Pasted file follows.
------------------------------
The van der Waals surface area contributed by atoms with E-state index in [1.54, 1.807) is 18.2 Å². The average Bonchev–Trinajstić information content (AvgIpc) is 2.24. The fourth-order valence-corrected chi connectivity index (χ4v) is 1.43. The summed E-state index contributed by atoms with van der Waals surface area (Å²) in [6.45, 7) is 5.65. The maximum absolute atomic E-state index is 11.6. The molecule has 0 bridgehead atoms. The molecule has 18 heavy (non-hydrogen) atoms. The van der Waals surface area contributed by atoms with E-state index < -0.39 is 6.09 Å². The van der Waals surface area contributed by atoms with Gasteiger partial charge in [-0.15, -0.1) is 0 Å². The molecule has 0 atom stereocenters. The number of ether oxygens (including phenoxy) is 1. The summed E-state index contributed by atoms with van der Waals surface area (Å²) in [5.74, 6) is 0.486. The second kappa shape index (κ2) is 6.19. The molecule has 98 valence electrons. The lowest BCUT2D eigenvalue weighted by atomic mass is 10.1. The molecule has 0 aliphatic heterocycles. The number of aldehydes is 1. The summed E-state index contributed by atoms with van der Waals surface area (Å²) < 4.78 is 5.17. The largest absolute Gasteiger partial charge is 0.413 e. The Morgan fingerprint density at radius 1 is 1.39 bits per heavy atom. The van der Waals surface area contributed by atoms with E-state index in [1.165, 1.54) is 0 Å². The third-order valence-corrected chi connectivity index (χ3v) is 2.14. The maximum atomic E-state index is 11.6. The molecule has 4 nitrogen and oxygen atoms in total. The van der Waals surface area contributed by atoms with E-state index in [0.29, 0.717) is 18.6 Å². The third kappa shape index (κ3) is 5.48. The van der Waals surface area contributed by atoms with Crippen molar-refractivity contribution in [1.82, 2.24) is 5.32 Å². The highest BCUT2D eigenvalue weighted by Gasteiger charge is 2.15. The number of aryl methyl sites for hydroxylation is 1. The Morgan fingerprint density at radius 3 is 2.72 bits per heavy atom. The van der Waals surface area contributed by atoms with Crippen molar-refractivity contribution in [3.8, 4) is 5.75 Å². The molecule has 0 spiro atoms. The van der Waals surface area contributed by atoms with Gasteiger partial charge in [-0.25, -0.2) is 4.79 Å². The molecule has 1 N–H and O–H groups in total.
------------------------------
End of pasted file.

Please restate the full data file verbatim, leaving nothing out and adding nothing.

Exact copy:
The van der Waals surface area contributed by atoms with E-state index in [1.54, 1.807) is 18.2 Å². The average Bonchev–Trinajstić information content (AvgIpc) is 2.24. The fourth-order valence-corrected chi connectivity index (χ4v) is 1.43. The summed E-state index contributed by atoms with van der Waals surface area (Å²) in [6.45, 7) is 5.65. The maximum absolute atomic E-state index is 11.6. The molecule has 0 bridgehead atoms. The molecule has 18 heavy (non-hydrogen) atoms. The van der Waals surface area contributed by atoms with E-state index < -0.39 is 6.09 Å². The van der Waals surface area contributed by atoms with Gasteiger partial charge in [-0.15, -0.1) is 0 Å². The molecule has 0 atom stereocenters. The number of ether oxygens (including phenoxy) is 1. The summed E-state index contributed by atoms with van der Waals surface area (Å²) in [5.74, 6) is 0.486. The second kappa shape index (κ2) is 6.19. The molecule has 98 valence electrons. The lowest BCUT2D eigenvalue weighted by atomic mass is 10.1. The molecule has 0 aliphatic heterocycles. The number of aldehydes is 1. The summed E-state index contributed by atoms with van der Waals surface area (Å²) < 4.78 is 5.17. The largest absolute Gasteiger partial charge is 0.413 e. The Morgan fingerprint density at radius 1 is 1.39 bits per heavy atom. The van der Waals surface area contributed by atoms with E-state index in [1.165, 1.54) is 0 Å². The third-order valence-corrected chi connectivity index (χ3v) is 2.14. The maximum atomic E-state index is 11.6. The molecule has 4 nitrogen and oxygen atoms in total. The van der Waals surface area contributed by atoms with E-state index in [0.29, 0.717) is 18.6 Å². The third kappa shape index (κ3) is 5.48. The van der Waals surface area contributed by atoms with Crippen molar-refractivity contribution in [1.82, 2.24) is 5.32 Å². The highest BCUT2D eigenvalue weighted by Gasteiger charge is 2.15. The number of aryl methyl sites for hydroxylation is 1. The Morgan fingerprint density at radius 3 is 2.72 bits per heavy atom. The van der Waals surface area contributed by atoms with Crippen molar-refractivity contribution in [3.8, 4) is 5.75 Å². The molecule has 0 spiro atoms. The van der Waals surface area contributed by atoms with Gasteiger partial charge in [-0.25, -0.2) is 4.79 Å². The molecule has 1 N–H and O–H groups in total.